Accountant defamation stoush 'much ado about nothing,' NZICA says

Bruce Gray QC told the High Court that comments about CPA Australia in a speech by NZICA's Kristen Patterson were "background noise".

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UPDATEDCPA's defamation case can't succeed because it suffered no loss - court hears

A defamation case brought against the NZ Institute of Chartered Accountants is "much ado about nothing" by rival accounting body CPA Australia, the lawyer representing NZICA said today.

Bruce Gray, QC, appearing before Justice Robert Dobson, told the High Court in Wellington that comments about CPA Australia in a speech by NZICA chief operating officer Kristen Patterson were "background noise" and the thrust of the speech was more concerned with how NZICA was adapting to a more competitive environment. CPA Australia is seeking a declaration of defamation and $50,000 in damages for breaches of the Fair Trading Act.

NZICA had effectively held a statutory monopoly in New Zealand until 2012 when the newly established Financial Markets Authority accredited CPA Australia for auditing work, putting it on a more equal footing with NZICA. CPA Australia alleges NZICA defamed and breached the Fair Trading Act in statements in flyers, advertisements and at industry events that included false comparisons and misrepresentations of issues such as potential earnings, numbers of accountants, global reach and educational standards.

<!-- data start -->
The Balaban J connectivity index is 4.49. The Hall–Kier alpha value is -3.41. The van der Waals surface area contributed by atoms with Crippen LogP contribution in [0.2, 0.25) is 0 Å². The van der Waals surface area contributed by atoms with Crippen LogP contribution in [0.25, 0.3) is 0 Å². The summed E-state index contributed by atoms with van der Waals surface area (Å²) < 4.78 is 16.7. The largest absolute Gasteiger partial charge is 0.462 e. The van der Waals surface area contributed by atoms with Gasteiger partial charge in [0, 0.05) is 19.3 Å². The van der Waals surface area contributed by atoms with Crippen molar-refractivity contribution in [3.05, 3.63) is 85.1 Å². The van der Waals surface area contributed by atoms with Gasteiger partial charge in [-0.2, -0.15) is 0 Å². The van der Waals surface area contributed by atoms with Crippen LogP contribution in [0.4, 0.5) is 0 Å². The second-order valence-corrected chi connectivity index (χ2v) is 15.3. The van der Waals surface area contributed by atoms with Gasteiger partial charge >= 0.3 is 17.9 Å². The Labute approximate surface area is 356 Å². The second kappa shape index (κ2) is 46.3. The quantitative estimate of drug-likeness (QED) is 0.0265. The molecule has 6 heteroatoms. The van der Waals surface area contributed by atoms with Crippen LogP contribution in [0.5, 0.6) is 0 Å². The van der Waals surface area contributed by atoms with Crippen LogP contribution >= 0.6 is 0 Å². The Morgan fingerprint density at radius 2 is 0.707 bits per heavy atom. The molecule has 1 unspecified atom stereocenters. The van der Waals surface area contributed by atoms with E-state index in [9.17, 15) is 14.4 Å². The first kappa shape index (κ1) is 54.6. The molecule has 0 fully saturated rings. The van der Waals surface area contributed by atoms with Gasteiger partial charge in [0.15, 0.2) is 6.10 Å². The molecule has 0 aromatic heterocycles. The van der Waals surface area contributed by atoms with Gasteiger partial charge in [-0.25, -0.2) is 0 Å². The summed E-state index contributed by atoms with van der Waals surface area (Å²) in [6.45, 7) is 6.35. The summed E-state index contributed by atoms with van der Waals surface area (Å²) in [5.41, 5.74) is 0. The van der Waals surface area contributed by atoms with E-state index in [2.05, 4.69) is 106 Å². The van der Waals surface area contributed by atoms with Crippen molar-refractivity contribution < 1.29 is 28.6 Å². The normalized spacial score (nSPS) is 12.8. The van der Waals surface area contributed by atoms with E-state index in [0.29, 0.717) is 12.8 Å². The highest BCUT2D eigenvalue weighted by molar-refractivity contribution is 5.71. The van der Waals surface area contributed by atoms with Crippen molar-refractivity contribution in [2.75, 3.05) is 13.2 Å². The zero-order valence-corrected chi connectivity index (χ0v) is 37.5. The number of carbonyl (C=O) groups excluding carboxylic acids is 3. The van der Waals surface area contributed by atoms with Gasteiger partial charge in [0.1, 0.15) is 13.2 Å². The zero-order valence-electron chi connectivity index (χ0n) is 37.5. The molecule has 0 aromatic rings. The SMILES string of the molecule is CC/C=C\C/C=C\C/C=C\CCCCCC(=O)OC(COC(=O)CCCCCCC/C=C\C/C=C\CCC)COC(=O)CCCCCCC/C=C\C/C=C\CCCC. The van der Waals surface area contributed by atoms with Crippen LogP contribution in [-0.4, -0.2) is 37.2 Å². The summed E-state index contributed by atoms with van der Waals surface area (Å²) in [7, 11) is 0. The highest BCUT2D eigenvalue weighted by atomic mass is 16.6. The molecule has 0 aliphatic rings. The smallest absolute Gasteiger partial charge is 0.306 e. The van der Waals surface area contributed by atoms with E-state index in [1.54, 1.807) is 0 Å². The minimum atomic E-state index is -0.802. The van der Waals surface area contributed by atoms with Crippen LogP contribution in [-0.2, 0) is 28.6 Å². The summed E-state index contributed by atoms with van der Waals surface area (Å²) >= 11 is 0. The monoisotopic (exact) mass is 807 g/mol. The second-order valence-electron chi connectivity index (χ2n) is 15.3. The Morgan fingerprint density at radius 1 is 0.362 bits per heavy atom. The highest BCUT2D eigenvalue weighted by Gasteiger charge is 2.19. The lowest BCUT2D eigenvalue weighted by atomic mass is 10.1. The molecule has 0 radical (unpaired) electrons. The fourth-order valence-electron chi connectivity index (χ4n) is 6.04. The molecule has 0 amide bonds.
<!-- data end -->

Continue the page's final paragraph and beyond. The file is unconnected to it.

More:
Mr Gray said CPA Australia's growth in New Zealand had been slower than expected and it "was looking for someone to blame." Comments to an industry event by NZICA's Kirsten Patterson about rival CPA Australia were recorded by an audience member on his pen recorder, with the audio played to the court yesterday.

NZICA was merging with the Institute of Chartered Accountants of Australia at the time, and Ms Patterson sought to explain the changes in the context of a more competitive environment.

In Mr Gray's defence against the defamation, he said Ms Patterson's speech carried qualified privilege, as it was heard by accountants who were able to make up their own minds, and the comments were genuinely her own opinion. There was little proof that NZICA's statements had led to a loss of revenue, profit or goodwill, Mr Gray said.

"Corporates have no personal reputation," Gray said. "They have no feelings to hurt."

CPA Australia's witnesses, who the court heard from earlier, were largely CPA Australia employees or officers, Gray said, who would have heard the speech with "a sensitivity to things said about the plaintiff but the ordinary listener is not like that".

NZICA published advertisements in October 2012 to coincide with its rival's accreditation by the FMA, stating "in accounting there's best practice and then there's second-best practice," which claimed only a member of NZICA had been exposed to the highest levels of industry training and development, which is why top CFOs and CEOs only employed chartered accountants.

Yesterday CPA Australia's legal counsel, Alan Galbraith QC told the court NZICA engaged in "professional denigration" that was "quite extraordinary and offensive" against rival accounting body CPA Australia when it was at its most vulnerable in the early stages of expansion in the local market.

Mr Gray said he intends to call 10 witnesses.

The case continues.

(BusinessDesk)

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